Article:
By LAUREL BUSBY
Special to Circling the News
Senior Camran Mahmoodi leaned forward to share details of a climate change lesson in his Improv class at Palisades Charter High School.
“I wasn’t expecting it,” he said. “It was funny and engaging. I learned so much.”
The instruction came from a fellow student who visited the class to present information on climate change. Mahmoodi and his classmates absorbed the facts and then used them for a humorous improvisation between two characters: one a scientist and the other a climate change denier.
At the inaugural Climate Summit Day on April 22 this spring, AP Environmental Science students and the school’s Human Rights Watch Student Task Force (STF) fanned across campus to share their knowledge both in classrooms and at tables on the quad during lunch. More than 90 classrooms had climate change lessons during fourth period, taught by both students and teachers. The instruction ranged from the statistical analysis of greenhouse emissions in math class to the study of ocean garbage patches in marine biology.
Junior Harrison Rautbort found the lesson on exponential growth in his math class engaging. “It was a real-life example of the equations we had been learning,” he said.
Freshman Tsurono Toyoda, who heard about mass consumption, said “It made us think about whether we really need to buy something.”
The event was the result of ongoing student advocacy led by the STF. The group began campaigning last school year to include climate change education in the curriculum and brought a resolution to Pali’s Board of Trustees that addressed this goal.
The resolution, unanimously passed on May 18, 2021, committed the school to achieving sustainability, solar energy, and climate education, said student and STF co-secretary Madelyn Rahimi at the event.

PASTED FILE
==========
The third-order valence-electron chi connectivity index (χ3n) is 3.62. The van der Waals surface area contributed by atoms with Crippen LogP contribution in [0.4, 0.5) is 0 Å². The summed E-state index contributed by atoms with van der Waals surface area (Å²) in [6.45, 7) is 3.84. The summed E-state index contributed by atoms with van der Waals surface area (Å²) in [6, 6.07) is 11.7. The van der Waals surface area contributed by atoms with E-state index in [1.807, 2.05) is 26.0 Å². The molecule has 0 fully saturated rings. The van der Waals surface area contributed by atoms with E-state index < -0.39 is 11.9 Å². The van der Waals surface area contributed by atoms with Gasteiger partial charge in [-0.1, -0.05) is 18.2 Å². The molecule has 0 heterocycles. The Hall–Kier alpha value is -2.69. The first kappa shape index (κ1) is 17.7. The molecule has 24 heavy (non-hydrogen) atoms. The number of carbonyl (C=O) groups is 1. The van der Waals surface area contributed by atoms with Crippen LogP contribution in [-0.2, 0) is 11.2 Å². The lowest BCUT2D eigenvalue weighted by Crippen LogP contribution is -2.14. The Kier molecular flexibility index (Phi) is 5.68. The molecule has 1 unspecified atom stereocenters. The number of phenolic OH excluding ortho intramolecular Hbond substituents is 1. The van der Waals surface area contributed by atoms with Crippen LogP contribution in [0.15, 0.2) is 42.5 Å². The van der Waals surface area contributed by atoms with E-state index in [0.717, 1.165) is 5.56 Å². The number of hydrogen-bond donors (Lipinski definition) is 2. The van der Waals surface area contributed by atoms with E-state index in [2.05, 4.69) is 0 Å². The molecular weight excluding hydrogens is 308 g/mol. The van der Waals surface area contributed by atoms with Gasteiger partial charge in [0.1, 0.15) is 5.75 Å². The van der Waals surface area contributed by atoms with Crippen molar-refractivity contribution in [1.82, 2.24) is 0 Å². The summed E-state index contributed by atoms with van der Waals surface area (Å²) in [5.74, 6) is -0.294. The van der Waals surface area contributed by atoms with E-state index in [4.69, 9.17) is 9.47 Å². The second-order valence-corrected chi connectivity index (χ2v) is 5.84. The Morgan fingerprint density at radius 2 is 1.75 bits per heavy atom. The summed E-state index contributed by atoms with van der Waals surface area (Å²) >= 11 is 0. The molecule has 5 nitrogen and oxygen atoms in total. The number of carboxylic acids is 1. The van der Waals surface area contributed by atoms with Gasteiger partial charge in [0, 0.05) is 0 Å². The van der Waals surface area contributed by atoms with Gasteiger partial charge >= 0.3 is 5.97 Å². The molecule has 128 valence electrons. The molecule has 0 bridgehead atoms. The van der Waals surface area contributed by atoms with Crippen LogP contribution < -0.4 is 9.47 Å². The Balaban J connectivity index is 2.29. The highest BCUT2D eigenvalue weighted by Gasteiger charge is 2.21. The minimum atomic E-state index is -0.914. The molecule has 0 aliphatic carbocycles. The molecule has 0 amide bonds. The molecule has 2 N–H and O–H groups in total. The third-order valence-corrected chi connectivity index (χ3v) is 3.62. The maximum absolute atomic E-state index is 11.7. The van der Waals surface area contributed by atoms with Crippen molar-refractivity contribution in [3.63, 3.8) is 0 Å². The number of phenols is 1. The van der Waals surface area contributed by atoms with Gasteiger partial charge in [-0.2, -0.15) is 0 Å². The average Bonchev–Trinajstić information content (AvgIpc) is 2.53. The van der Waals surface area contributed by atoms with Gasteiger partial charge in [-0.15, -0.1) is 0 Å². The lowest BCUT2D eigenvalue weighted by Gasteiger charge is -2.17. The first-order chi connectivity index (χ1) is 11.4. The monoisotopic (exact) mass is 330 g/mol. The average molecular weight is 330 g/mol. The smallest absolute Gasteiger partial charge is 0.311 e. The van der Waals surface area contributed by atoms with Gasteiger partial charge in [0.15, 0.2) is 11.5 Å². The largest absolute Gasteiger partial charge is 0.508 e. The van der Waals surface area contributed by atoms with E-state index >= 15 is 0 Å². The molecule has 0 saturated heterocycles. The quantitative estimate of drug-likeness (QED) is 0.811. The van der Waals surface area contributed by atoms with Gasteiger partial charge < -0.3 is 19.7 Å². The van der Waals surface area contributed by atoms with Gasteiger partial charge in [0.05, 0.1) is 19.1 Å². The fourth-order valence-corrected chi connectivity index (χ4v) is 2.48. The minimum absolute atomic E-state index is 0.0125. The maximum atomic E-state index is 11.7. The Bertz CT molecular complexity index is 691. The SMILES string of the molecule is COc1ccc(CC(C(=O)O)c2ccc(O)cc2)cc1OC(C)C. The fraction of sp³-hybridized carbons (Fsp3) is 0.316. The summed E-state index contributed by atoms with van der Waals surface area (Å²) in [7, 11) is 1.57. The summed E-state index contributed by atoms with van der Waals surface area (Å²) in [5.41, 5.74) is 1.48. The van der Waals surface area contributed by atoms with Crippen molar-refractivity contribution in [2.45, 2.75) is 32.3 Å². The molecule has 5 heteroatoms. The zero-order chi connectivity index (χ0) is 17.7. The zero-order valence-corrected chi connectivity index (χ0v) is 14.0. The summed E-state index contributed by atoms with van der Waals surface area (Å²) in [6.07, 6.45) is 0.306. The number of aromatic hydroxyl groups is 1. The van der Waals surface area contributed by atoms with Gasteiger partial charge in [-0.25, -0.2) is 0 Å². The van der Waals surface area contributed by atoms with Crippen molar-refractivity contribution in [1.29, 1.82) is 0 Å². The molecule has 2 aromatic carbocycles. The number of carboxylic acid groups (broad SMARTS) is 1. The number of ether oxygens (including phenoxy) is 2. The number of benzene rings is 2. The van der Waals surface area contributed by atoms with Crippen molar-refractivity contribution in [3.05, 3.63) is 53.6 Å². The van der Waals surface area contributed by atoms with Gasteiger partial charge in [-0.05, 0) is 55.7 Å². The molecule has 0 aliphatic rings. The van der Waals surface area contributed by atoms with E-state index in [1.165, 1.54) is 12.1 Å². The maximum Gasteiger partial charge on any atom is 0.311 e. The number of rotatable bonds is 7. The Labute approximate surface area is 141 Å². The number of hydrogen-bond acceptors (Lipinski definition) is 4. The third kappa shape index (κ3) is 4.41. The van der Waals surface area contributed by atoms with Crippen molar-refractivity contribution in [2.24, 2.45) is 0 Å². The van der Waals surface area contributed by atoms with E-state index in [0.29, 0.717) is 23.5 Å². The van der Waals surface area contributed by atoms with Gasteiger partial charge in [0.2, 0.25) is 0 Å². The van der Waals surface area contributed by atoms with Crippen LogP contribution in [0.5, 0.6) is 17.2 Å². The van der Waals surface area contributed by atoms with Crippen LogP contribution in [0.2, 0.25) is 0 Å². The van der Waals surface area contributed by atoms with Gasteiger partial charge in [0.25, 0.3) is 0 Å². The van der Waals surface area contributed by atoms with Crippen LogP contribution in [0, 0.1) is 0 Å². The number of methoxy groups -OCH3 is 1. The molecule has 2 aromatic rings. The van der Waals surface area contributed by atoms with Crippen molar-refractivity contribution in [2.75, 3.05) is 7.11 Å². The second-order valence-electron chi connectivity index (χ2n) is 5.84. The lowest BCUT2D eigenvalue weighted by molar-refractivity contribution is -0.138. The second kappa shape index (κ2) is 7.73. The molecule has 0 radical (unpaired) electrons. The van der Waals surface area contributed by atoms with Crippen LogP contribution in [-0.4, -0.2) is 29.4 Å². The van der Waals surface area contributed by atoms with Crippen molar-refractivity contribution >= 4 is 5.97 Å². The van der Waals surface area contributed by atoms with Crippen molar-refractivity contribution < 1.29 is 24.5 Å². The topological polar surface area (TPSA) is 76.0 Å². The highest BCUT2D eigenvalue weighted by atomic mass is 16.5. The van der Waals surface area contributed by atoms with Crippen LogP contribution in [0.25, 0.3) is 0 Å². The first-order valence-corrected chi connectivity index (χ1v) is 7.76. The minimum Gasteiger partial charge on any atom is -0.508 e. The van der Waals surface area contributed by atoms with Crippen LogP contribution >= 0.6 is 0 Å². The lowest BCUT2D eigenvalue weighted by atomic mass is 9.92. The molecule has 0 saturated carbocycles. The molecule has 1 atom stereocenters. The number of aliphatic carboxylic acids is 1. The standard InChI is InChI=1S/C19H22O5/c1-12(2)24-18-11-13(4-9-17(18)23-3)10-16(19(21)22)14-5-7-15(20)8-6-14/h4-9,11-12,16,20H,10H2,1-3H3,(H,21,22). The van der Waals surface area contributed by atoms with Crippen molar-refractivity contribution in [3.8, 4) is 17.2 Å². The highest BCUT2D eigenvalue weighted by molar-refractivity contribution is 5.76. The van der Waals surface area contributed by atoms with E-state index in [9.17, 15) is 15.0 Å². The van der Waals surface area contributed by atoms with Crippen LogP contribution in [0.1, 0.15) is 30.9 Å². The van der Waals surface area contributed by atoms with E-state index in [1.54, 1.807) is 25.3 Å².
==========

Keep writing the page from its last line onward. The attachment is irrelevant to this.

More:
“This resolution is about the urgency of change and inspiring students to agitate for their human right to be educated about the climate change that threatens us all,” Rahimi, a junior, said.
Teacher Steve Engelmann, who had already been incorporating climate change education into his AP Environmental Science classes, said that many of his students lacked previous exposure to the topic during their K-12 curriculum.
“It was just assumed that kids would get the subject in their science class,” he said. “But I’ve had a bunch of kids who say they’ve never had a class that talked about climate science until my class. That’s what we’re trying to prevent. The educational component puts us in a better place to address the consequences of climate change…. It shouldn’t just be a one-day event. It should be popping up everywhere in every type of class.”
That type of wide-ranging, integrated climate change instruction is the school’s next stated goal, but the April 22 event provided the initial lessons. To prepare, STF Liaison Jordan Todd provided ready-made lesson plans at a faculty meeting, and Director of Academic Achievement Monica Iannessa held several seventh-period training sessions with interested teachers. Substitutes had videos available to share with students on both teen activist Greta Thunberg and the environmental damage caused by microplastics.
Freshman Max May was one of the students who watched a video on plastics. “It was an eye-opening experience on how the plastic industry is affecting the planet,” he said.
The lessons ranged across every subject. For example, in art class, some students studied not only political artists whose creations showcase environmental issues, but also artists whose work itself damaged the environment. Some foreign-language classes featured climate change videos in the target language, while others discussed the topic’s resonance in a particular country. A tenth-grade world history class surveyed the history of ocean acidification over time. Poetry addressing climate change was recited in a literature class.
Afterwards, during lunch, as presentations on related subjects were available in the quad, students crowded around many of the tables. Art teacher Angelica Pereyra, an STF advisor standing next to one of the booths, said that during her class, students “were really excited about the topic.”
“Doing it collectively as a school was really special,” she said. “This is the beginning for many teachers…They now have one climate change lesson in their arsenal.”
To expand the lessons from an annual event into a standard part of the school’s curriculum is the next step. Iannessa said in April that in the coming months, she would work with faculty to include climate change instruction into the school’s curriculum across all subjects.
“I could not be more pleased with the result” of the first Climate Summit Day, Iannessa said. “We’re not there yet, but we’re getting there.”